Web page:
OREMUS: 3 February 2006

Steve Benner steve.benner at oremus.org
Thu Feb 2 21:13:01 GMT 2006


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OREMUS for Friday, February 3, 2006 
Anskar, Archbishop of Hamburg, Missionary in Denmark and Sweden, 865

O Lord, open our lips.
And our mouth shall proclaim your praise.

Blessed are you, O God of all the prophets,
you knew us and chose us
before you formed us in the womb. 
You fill us with faith that speaks your word,
hope that does not disappoint,
and love that bears all things for your sake,
until that day when we shall know you fully,
even as we are known by you.
For these and all your mercies, we praise you:
Father, Son, and Holy Spirit,
Blessed be God for ever!

An opening canticle may be sung. 

http://www.oremus.org/epiocant.html

Psalm 72

Give the king your justice, O God,*
 and your righteousness to the king's son;
That he may rule your people righteously*
 and the poor with justice;
That the mountains may bring prosperity to the people,*
 and the little hills bring righteousness.
He shall defend the needy among the people;*
 he shall rescue the poor and crush the oppressor.
He shall live as long as the sun and moon endure,*
 from one generation to another.
He shall come down like rain upon the mown field,*
 like showers that water the earth.
In his time shall the righteous flourish;*
 there shall be abundance of peace
   till the moon shall be no more.
He shall rule from sea to sea,*
 and from the River to the ends of the earth.
His foes shall bow down before him,*
 and his enemies lick the dust.
The kings of Tarshish and of the isles shall pay tribute,*
 and the kings of Arabia and Saba offer gifts.
All kings shall bow down before him,*
 and all the nations do him service.
For he shall deliver the poor who cries out in distress,*
 and the oppressed who has no helper.
He shall have pity on the lowly and poor;*
 he shall preserve the lives of the needy.
He shall redeem their lives from oppression and violence,*
 and dear shall their blood be in his sight.
Long may he live,
   and may there be given to him gold from Arabia;*
 may prayer be made for him always,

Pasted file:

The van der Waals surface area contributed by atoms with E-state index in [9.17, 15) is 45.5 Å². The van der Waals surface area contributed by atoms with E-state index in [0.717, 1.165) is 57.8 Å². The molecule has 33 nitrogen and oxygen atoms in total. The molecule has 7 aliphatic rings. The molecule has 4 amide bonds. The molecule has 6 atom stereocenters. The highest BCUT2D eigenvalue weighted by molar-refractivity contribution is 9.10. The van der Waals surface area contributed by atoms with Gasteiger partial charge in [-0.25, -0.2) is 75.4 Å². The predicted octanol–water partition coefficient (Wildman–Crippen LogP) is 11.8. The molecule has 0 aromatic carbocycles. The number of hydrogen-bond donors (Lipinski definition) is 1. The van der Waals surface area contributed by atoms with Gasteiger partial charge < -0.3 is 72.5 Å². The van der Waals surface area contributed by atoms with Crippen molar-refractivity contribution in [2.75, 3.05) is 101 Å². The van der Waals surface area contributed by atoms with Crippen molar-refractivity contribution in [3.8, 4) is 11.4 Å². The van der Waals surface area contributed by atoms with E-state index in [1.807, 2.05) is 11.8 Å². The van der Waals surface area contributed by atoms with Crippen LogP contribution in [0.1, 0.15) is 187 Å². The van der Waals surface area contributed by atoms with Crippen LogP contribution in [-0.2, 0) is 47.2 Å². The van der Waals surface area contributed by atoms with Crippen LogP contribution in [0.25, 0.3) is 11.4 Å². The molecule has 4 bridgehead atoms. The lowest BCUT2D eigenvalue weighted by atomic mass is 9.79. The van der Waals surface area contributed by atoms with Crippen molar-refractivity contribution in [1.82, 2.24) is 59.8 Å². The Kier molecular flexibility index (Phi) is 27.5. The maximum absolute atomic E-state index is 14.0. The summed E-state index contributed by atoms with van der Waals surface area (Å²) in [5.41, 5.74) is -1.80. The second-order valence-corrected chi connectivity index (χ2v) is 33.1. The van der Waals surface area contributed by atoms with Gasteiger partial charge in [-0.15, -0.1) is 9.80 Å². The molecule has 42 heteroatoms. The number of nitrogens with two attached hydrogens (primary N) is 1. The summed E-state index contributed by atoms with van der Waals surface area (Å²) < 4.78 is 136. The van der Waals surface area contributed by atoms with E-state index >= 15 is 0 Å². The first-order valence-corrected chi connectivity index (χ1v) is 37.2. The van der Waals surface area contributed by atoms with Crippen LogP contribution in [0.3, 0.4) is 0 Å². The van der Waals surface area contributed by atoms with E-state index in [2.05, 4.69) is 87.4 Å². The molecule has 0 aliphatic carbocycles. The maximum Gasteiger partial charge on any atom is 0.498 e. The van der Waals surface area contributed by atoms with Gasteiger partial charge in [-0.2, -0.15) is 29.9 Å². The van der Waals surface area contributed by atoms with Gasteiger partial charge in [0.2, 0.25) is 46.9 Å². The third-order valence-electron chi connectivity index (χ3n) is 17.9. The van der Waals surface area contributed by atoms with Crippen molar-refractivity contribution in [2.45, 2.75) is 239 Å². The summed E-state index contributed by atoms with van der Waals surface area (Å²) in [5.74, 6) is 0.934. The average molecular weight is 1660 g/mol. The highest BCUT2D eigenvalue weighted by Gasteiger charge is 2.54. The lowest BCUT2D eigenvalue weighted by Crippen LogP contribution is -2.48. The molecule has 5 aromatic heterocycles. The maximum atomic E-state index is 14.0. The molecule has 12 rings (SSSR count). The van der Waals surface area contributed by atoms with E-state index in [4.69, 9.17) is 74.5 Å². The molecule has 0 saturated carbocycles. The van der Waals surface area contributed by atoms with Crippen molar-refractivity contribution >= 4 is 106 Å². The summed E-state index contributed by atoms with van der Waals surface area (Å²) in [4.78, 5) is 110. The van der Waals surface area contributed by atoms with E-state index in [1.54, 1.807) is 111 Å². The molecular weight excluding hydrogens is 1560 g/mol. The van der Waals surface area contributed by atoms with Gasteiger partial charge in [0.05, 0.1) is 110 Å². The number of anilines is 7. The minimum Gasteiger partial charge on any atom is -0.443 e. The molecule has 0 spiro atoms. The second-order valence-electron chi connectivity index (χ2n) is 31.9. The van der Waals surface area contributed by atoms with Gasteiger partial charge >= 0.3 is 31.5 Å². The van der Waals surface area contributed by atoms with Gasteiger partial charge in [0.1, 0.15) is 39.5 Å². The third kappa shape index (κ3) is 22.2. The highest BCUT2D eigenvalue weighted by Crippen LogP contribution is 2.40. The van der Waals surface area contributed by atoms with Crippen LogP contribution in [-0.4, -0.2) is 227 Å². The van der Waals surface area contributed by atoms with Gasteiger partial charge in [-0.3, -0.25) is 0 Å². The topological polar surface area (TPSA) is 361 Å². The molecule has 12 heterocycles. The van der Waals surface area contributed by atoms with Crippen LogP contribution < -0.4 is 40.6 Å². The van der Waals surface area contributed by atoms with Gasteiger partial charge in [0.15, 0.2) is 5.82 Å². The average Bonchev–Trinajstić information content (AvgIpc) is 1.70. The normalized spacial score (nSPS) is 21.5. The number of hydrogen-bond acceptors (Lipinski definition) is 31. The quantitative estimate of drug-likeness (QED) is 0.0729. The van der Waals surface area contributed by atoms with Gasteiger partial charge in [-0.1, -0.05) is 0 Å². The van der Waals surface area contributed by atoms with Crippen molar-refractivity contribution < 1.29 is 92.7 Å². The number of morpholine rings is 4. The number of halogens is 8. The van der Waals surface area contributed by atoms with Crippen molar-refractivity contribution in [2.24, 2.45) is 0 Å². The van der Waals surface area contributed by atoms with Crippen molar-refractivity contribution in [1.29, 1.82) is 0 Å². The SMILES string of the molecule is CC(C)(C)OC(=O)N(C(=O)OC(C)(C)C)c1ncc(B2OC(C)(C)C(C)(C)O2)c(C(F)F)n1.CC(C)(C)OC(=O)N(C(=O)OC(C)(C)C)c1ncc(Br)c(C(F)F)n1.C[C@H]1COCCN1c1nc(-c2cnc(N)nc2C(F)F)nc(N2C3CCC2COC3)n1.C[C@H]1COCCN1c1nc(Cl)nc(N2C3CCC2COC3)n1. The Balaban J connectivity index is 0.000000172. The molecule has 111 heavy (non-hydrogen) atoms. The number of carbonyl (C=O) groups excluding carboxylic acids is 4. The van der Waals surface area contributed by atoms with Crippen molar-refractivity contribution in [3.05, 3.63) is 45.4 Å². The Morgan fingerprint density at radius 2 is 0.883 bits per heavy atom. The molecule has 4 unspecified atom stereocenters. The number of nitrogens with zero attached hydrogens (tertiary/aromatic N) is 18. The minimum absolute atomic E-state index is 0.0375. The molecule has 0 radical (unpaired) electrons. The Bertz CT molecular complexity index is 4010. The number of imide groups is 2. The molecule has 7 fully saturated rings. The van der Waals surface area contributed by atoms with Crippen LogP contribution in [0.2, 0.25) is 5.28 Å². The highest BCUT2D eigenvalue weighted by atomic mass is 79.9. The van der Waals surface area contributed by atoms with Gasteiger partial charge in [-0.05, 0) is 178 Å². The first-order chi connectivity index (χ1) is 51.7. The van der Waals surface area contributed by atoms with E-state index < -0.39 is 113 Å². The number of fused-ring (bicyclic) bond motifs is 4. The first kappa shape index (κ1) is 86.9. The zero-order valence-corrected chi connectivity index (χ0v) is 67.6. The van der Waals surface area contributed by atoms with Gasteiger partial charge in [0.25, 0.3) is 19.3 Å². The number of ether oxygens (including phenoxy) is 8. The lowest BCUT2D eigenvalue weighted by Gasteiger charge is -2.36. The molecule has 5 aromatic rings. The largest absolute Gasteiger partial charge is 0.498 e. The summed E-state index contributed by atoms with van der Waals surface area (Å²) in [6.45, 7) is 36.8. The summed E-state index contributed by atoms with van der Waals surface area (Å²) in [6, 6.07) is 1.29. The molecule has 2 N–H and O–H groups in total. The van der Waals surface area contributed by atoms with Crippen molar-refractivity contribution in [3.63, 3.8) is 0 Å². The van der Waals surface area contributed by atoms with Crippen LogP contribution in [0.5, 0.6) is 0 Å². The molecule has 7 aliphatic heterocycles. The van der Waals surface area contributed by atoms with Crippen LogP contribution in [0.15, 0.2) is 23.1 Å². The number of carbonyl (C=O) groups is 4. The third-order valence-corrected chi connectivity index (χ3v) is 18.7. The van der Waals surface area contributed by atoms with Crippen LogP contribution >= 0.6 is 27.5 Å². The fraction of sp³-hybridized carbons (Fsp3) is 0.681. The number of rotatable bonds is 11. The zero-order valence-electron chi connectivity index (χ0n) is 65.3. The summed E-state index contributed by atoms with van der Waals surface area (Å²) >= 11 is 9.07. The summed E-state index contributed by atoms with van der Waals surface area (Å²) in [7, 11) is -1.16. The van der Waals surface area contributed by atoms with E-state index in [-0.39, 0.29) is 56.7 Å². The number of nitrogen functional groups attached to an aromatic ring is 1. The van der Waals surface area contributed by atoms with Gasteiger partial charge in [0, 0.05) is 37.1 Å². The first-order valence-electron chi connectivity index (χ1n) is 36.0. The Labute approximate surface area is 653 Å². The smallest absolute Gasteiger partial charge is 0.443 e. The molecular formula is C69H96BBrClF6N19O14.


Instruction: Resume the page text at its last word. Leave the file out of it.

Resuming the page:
and may they bless him all the day long.
May there be abundance of grain on the earth,
   growing thick even on the hilltops;*
 may its fruit flourish like Lebanon,
   and its grain like grass upon the earth.
May his name remain for ever
   and be established as long as the sun endures;*
 may all the nations bless themselves in him
   and call him blessed.
Blessed be the Lord God, the God of Israel,*
 who alone does wondrous deeds!
And blessed be his glorious name for ever!*
 and may all the earth be filled with his glory.
   Amen. Amen.

A Song of Faith (1 Peter 1.3-4,18-21)

Blessed be the God and Father
of our Lord Jesus Christ!

By his great mercy we have been born anew to a living hope
through the resurrection of Jesus Christ from the dead.

Into an inheritance that is imperishable, undefiled and unfading,
kept in heaven for you.

Who are being protected by the power of God
through faith for a salvation,
ready to be revealed in the last time.

You were ransomed from the futile ways of your ancestors
not with perishable things like silver or gold

But with the precious blood of Christ
like that of a lamb without spot or stain.

Through him you have confidence in God,
who raised him from the dead and gave him glory,
so that your faith and hope are set on God.

Psalm 147:1-12

Alleluia!
   How good it is to sing praises to our God!*
 how pleasant it is to honour him with praise!
The Lord rebuilds Jerusalem;*
 he gathers the exiles of Israel.
He heals the brokenhearted*
 and binds up their wounds.
He counts the number of the stars*
 and calls them all by their names.
Great is our Lord and mighty in power;*
 there is no limit to his wisdom.
The Lord lifts up the lowly,*
 but casts the wicked to the ground.
Sing to the Lord with thanksgiving;*
 make music to our God upon the harp.
He covers the heavens with clouds*
 and prepares rain for the earth;
He makes grass to grow upon the mountains*
 and green plants to serve us all.
He provides food for flocks and herds*
 and for the young ravens when they cry.
He is not impressed by the might of a horse,*
 he has no pleasure in human strength;
But the Lord has pleasure in those who fear him,*
 in those who await his gracious favour.
 Alleluia!

READING [Job 36:1-23]:

Elihu continued and said:
'Bear with me a little, and I will show you,
   for I have yet something to say on God's behalf.
I will bring my knowledge from far away,
   and ascribe righteousness to my Maker.
For truly my words are not false;
   one who is perfect in knowledge is with you.

'Surely God is mighty and does not despise any;
   he is mighty in strength of understanding.
He does not keep the wicked alive,
   but gives the afflicted their right.
He does not withdraw his eyes from the righteous,
   but with kings on the throne
   he sets them for ever, and they are exalted.
And if they are bound in fetters
   and caught in the cords of affliction,
then he declares to them their work
   and their transgressions, that they are behaving
arrogantly.
He opens their ears to instruction,
   and commands that they return from iniquity.
If they listen, and serve him,
   they complete their days in prosperity,
   and their years in pleasantness.
But if they do not listen, they shall perish by the sword,
   and die without knowledge.

'The godless in heart cherish anger;